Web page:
Ella Dang: The Painter
Two women, side by side, one the antithesis of the other. A snake-lady strangling herself with her own body. A heavenly butterfly with the sky painted on its wings, resting gently on a lilac background. A disheveled and sad looking blue man gazing off to the left. A painted skateboard with a woman and an array of clouds around her. These are just a few of senior Ella Dang’s art pieces.
Ever since middle school, Dang has used painting and drawing as a creative outlet. However, once she entered high school she put art on the back burner. In a new environment, she lost track of her passion and was fully consumed by her rigorous workload. Since she never saw art as a future career, Dang decided to take psychology instead of art in high school. In the end however, she was happy with her decision.
It wasn’t until her sophomore year that she rediscovered her hobby and started treating it as such. In middle school she looked at art as more of a task — not something she took pleasure out of, but a weekly assignment she had to complete. Now, she treats art as a leisurely activity.
“I think I just do it whenever I have free time,” Dang said. “
I kind of wish that I had more of a schedule, but I think that’s another reason why I didn’t take art in high school… I’d get really stressed out in middle school because I’d have a new project every week… I’d rather do it on my own time and have the freedom to make what I want.”
When she was younger her preferred medium was chalk pastels, but due to the cost of the materials she has since shifted toward acrylic paints. This isn’t the only reason why she finds herself drawn to this medium though.
“I change my mind a lot, so a lot of times I’ll start with one thing, but it ends up being [something completely different],” she said. “I never really go into painting with an idea of what I’m going to do, I just kind of add on as I go, and acrylic is really easy to layer.”
Alternatively, one medium that she is not a fan of is watercolor. Most of her pieces are vibrant and bold, and Dang finds that watercolor lacks this aspect — the final product is too washed out for her liking.
Dang will often find herself painting over old works that she no longer likes. She takes pleasure in knowing that she’s the only one who knows about the hidden work beneath the final product. Dang is also indecisive in nature, so she appreciates the fact that her work doesn’t have to be permanent. “I hate things that are set in stone, so the fact that I can just change it whenever I want is really satisfying to me,” she said.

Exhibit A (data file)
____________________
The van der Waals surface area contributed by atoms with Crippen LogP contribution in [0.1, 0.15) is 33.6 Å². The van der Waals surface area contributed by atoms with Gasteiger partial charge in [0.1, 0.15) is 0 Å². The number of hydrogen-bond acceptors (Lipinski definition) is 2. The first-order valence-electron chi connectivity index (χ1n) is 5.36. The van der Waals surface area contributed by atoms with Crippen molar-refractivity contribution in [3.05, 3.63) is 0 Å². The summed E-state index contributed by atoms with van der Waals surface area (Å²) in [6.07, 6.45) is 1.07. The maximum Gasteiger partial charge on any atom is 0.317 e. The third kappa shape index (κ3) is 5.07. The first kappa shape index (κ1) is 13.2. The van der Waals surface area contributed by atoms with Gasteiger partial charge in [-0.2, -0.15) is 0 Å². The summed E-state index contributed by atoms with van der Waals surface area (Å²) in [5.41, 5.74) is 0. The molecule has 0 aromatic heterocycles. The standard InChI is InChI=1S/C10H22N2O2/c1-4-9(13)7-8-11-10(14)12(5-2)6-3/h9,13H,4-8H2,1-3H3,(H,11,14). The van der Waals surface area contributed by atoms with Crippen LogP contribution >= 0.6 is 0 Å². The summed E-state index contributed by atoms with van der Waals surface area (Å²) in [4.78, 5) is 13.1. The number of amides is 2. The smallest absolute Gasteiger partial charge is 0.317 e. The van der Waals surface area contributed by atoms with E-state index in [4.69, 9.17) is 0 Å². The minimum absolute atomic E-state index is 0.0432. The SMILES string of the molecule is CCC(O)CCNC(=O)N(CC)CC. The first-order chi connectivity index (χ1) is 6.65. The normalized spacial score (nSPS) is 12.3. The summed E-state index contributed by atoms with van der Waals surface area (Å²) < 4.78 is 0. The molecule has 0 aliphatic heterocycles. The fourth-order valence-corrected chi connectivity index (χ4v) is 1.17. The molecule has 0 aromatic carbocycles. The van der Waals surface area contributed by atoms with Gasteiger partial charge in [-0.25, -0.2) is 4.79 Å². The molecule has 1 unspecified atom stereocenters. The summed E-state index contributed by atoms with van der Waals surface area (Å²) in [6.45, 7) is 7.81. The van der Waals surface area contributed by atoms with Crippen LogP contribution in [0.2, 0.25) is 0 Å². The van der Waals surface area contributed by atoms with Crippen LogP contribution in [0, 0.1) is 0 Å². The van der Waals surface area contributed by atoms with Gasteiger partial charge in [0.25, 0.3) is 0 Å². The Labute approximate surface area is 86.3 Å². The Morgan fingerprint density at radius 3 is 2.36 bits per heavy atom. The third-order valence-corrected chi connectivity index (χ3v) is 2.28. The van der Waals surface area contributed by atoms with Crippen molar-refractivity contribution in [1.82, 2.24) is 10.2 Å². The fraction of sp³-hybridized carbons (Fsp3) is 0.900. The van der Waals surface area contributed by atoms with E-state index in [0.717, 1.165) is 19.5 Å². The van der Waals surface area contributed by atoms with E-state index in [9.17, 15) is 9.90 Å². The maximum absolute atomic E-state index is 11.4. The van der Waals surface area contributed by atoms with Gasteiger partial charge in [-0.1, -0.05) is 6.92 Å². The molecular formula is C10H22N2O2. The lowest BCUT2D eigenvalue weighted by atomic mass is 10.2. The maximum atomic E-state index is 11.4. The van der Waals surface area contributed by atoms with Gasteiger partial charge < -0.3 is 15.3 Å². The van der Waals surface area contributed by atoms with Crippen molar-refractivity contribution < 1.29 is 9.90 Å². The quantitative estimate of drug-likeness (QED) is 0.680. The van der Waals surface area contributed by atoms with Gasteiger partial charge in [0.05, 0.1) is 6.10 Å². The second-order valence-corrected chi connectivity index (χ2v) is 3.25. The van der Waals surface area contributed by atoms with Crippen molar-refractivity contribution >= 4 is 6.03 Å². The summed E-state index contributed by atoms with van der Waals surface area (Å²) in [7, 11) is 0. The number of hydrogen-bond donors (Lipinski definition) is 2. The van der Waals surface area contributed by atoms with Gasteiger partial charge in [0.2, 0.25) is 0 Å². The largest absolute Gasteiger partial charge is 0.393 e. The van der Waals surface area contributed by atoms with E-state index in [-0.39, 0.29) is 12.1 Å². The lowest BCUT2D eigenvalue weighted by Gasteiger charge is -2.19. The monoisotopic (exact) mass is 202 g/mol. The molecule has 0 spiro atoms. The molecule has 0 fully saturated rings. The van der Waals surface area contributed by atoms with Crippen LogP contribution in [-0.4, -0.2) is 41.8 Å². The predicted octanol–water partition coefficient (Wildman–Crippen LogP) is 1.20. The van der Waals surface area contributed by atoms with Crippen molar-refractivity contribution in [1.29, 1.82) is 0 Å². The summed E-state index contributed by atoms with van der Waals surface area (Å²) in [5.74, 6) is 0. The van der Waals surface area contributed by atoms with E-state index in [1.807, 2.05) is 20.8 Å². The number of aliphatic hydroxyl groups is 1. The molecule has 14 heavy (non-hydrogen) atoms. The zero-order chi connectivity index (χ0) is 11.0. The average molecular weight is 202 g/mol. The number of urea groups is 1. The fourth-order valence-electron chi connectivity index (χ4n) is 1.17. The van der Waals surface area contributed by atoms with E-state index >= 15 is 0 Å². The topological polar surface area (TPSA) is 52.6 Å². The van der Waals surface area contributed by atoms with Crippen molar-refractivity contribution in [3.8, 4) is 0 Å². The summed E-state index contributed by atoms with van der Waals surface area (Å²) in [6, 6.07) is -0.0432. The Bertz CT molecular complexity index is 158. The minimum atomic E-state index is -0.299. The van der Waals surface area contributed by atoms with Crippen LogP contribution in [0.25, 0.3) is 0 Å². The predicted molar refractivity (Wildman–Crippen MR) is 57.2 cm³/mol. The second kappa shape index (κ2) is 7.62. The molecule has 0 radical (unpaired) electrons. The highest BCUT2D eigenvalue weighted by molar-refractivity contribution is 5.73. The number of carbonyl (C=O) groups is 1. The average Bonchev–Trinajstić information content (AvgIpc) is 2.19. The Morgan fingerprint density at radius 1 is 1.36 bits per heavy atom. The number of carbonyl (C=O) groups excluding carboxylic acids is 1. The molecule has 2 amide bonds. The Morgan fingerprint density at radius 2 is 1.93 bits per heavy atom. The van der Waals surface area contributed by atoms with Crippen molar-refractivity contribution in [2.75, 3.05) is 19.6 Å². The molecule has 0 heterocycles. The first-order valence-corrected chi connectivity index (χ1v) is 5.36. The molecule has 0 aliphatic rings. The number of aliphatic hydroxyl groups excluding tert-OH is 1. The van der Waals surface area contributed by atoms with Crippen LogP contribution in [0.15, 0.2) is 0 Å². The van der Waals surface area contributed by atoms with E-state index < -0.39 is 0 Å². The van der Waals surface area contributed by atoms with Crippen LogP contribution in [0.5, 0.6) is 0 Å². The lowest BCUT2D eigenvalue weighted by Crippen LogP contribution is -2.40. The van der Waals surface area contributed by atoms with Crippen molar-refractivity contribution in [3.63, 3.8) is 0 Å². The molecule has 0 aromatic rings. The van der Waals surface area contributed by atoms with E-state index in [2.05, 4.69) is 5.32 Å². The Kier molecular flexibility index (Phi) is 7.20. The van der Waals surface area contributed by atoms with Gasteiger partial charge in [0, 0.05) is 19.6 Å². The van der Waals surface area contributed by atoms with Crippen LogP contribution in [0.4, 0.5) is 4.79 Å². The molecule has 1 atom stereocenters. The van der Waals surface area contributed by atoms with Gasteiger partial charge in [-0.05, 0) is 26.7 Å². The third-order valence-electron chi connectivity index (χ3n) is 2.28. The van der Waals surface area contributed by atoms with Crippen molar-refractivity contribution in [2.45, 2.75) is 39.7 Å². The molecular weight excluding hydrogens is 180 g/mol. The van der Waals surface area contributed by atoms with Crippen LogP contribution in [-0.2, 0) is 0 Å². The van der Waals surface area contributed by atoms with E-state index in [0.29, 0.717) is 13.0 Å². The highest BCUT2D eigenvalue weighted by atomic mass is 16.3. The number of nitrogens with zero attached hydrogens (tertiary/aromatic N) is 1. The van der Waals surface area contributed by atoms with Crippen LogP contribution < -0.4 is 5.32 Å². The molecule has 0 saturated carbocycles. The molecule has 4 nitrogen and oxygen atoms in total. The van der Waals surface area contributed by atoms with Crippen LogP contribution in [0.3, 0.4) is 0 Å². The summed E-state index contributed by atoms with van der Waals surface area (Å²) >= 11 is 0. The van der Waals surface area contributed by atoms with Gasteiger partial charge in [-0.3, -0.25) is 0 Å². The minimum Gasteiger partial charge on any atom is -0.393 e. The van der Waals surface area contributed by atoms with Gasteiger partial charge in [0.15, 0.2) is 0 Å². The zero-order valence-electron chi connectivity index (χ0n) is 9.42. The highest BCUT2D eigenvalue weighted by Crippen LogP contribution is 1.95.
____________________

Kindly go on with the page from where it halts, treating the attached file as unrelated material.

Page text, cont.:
Dang relates her art to her life and the way that she likes to live — never planning things halfway, always going all in and seeing where it takes her.
Her most personal and favorite piece is a reflection of herself and her thoughts. The piece is called “Self Sabotage” and is acrylic on canvas. It depicts the head of a woman with the body of the snake, but she’s choking herself with her body. “I started with just drawing the head and I didn’t realize [she would become a snake], but once I made it I decided to name it ‘Self Sabotage’ because she’s choking herself,” Dang said. “it’s supposed to represent our consciousness overthinking and ruining what was once [a] good idea.”
Her inspirations are a bit unconventional — as opposed to looking to famous artists for ideas, Dang refers to TikTok creators. A few months ago she found the trend of creators showing their Advanced Placement Art portfolios, which have to have a central theme. From this, Dang decided that she wanted to make her art more meaningful. Since then, she’s made a piece about the beauty of diversity, displaying people of all colors dancing around the canvas without a care in the world.
On the other hand, Dang learned that not all of her art had to have a deep meaning behind it. “Sometimes some people will feel a different way about it. That’s what I learned, that people will interpret art in so many different ways that sometimes your [original intentions aren’t] conveyed… that’s why I stopped going into every piece with an intention.”
Creating art has also been a coping mechanism for her. “I think I use [art] as a distraction a lot of times, because when I’m [drawing or painting] I’m just thinking about what I’m doing [right then],” Dang said. “It’s a good distractor, because… I can put on music and just paint for a whole day and I won’t get bored of it. So yeah it’s a good way to cope.” She also enjoys the freedom of expression that art provides her with, and that she can make something and be the only person who knows her motivations behind it. “Part of why I prefer making more abstract art is because for me, art is an escape from the real world, so I don’t want it to look like something you’d see in real life,” she said.
The pandemic has also affected how she looks at art. Dang was an e-learner for the first semester of her senior year, and one perk that she found was that she had more time to create. Whereas before the pandemic she would devote all of her time after school to homework, the lack of commute opened up more time for her to work on her hobby.
“I feel like my art gives insight to whatever’s going on in my imagination at the moment. Especially after feeling restricted when I took art in middle school, I try to take full advantage of my creative freedom,” Dang said. As a kid she always had trouble staying focused and would daydream a lot. Instead of doing her work, she would draw on the back of her school worksheets or use her mom’s makeup brushes to paint with. “Something about the fact that I’ve reverted back to what made me happy as a kid feels really whole. It used to bother me that all my thoughts were so chaotic and I couldn’t choose a single direction to go in. Now I use my chaotic imagination as a way to make my art more interesting.”
You can find Dang painting on her balcony overlooking Downtown Tampa or on her Instagram account, @ellascoloringbook.